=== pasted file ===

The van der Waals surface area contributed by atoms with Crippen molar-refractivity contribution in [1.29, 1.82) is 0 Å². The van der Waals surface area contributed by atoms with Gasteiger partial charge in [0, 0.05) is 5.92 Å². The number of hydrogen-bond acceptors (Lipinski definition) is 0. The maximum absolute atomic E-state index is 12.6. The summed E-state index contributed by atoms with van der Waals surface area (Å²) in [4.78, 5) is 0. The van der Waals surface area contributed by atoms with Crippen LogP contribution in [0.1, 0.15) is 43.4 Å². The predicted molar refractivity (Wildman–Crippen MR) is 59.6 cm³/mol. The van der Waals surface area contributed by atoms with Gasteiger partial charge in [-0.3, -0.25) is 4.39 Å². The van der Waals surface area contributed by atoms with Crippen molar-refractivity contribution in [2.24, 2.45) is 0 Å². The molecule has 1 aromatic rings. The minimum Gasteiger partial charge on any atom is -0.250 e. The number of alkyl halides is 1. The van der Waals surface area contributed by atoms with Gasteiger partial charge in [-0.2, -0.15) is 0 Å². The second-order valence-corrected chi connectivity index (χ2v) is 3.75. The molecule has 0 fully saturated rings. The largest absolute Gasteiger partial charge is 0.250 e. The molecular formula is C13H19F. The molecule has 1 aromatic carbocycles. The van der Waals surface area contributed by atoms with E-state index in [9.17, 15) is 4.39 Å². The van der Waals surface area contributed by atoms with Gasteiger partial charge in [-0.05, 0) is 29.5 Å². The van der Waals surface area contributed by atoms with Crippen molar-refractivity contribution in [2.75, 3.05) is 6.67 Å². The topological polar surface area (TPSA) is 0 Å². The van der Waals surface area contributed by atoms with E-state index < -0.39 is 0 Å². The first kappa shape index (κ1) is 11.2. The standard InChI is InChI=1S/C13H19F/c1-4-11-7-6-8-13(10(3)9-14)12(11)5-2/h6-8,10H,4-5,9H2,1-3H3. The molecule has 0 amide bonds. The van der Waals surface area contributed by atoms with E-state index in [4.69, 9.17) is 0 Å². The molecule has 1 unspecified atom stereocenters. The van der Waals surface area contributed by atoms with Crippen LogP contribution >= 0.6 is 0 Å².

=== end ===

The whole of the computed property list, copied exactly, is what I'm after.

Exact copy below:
The van der Waals surface area contributed by atoms with Crippen molar-refractivity contribution in [1.29, 1.82) is 0 Å². The van der Waals surface area contributed by atoms with Gasteiger partial charge in [0, 0.05) is 5.92 Å². The number of hydrogen-bond acceptors (Lipinski definition) is 0. The maximum absolute atomic E-state index is 12.6. The summed E-state index contributed by atoms with van der Waals surface area (Å²) in [4.78, 5) is 0. The van der Waals surface area contributed by atoms with Crippen LogP contribution in [0.1, 0.15) is 43.4 Å². The predicted molar refractivity (Wildman–Crippen MR) is 59.6 cm³/mol. The van der Waals surface area contributed by atoms with Gasteiger partial charge in [-0.3, -0.25) is 4.39 Å². The van der Waals surface area contributed by atoms with Crippen molar-refractivity contribution in [2.24, 2.45) is 0 Å². The molecule has 1 aromatic rings. The minimum Gasteiger partial charge on any atom is -0.250 e. The number of alkyl halides is 1. The van der Waals surface area contributed by atoms with Gasteiger partial charge in [-0.2, -0.15) is 0 Å². The second-order valence-corrected chi connectivity index (χ2v) is 3.75. The molecule has 0 fully saturated rings. The largest absolute Gasteiger partial charge is 0.250 e. The molecular formula is C13H19F. The molecule has 1 aromatic carbocycles. The van der Waals surface area contributed by atoms with E-state index in [9.17, 15) is 4.39 Å². The van der Waals surface area contributed by atoms with Gasteiger partial charge in [-0.05, 0) is 29.5 Å². The van der Waals surface area contributed by atoms with Crippen molar-refractivity contribution in [2.75, 3.05) is 6.67 Å². The topological polar surface area (TPSA) is 0 Å². The van der Waals surface area contributed by atoms with E-state index < -0.39 is 0 Å². The first kappa shape index (κ1) is 11.2. The standard InChI is InChI=1S/C13H19F/c1-4-11-7-6-8-13(10(3)9-14)12(11)5-2/h6-8,10H,4-5,9H2,1-3H3. The molecule has 0 amide bonds. The van der Waals surface area contributed by atoms with E-state index in [4.69, 9.17) is 0 Å². The molecule has 1 unspecified atom stereocenters. The van der Waals surface area contributed by atoms with Crippen LogP contribution >= 0.6 is 0 Å².